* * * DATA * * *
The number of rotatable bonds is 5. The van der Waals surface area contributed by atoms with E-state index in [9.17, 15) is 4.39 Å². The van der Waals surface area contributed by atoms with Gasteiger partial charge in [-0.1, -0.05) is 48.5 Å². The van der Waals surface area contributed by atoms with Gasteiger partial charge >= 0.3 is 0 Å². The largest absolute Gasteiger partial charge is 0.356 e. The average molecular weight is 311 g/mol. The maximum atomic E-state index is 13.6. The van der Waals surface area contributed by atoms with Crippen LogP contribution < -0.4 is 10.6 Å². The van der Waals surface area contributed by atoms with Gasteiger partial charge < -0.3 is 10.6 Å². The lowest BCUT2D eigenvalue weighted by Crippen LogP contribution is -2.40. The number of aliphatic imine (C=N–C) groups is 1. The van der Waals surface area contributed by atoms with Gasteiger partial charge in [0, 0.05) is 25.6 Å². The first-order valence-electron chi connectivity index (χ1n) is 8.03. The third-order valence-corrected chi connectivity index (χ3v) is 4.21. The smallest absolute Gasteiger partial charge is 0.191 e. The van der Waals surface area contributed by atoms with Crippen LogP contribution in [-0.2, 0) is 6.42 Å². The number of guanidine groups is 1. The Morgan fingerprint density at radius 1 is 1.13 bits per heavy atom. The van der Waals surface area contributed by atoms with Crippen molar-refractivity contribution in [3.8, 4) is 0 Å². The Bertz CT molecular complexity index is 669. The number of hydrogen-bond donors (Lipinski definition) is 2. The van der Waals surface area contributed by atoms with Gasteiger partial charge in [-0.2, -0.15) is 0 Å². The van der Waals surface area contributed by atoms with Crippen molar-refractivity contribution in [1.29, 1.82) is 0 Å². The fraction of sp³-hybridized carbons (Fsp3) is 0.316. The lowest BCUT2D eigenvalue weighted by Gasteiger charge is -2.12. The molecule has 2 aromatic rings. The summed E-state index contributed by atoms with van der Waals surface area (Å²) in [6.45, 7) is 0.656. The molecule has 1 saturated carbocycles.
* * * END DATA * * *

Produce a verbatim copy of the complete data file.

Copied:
The number of rotatable bonds is 5. The van der Waals surface area contributed by atoms with E-state index in [9.17, 15) is 4.39 Å². The van der Waals surface area contributed by atoms with Gasteiger partial charge in [-0.1, -0.05) is 48.5 Å². The van der Waals surface area contributed by atoms with Gasteiger partial charge >= 0.3 is 0 Å². The largest absolute Gasteiger partial charge is 0.356 e. The average molecular weight is 311 g/mol. The maximum atomic E-state index is 13.6. The van der Waals surface area contributed by atoms with Crippen LogP contribution < -0.4 is 10.6 Å². The van der Waals surface area contributed by atoms with Gasteiger partial charge < -0.3 is 10.6 Å². The lowest BCUT2D eigenvalue weighted by Crippen LogP contribution is -2.40. The number of aliphatic imine (C=N–C) groups is 1. The van der Waals surface area contributed by atoms with Gasteiger partial charge in [0, 0.05) is 25.6 Å². The first-order valence-electron chi connectivity index (χ1n) is 8.03. The third-order valence-corrected chi connectivity index (χ3v) is 4.21. The smallest absolute Gasteiger partial charge is 0.191 e. The van der Waals surface area contributed by atoms with Crippen LogP contribution in [-0.2, 0) is 6.42 Å². The number of guanidine groups is 1. The Morgan fingerprint density at radius 1 is 1.13 bits per heavy atom. The van der Waals surface area contributed by atoms with Crippen molar-refractivity contribution in [3.8, 4) is 0 Å². The Bertz CT molecular complexity index is 669. The number of hydrogen-bond donors (Lipinski definition) is 2. The van der Waals surface area contributed by atoms with Gasteiger partial charge in [-0.2, -0.15) is 0 Å². The van der Waals surface area contributed by atoms with Crippen molar-refractivity contribution in [1.29, 1.82) is 0 Å². The fraction of sp³-hybridized carbons (Fsp3) is 0.316. The lowest BCUT2D eigenvalue weighted by Gasteiger charge is -2.12. The molecule has 2 aromatic rings. The summed E-state index contributed by atoms with van der Waals surface area (Å²) in [6.45, 7) is 0.656. The molecule has 1 saturated carbocycles.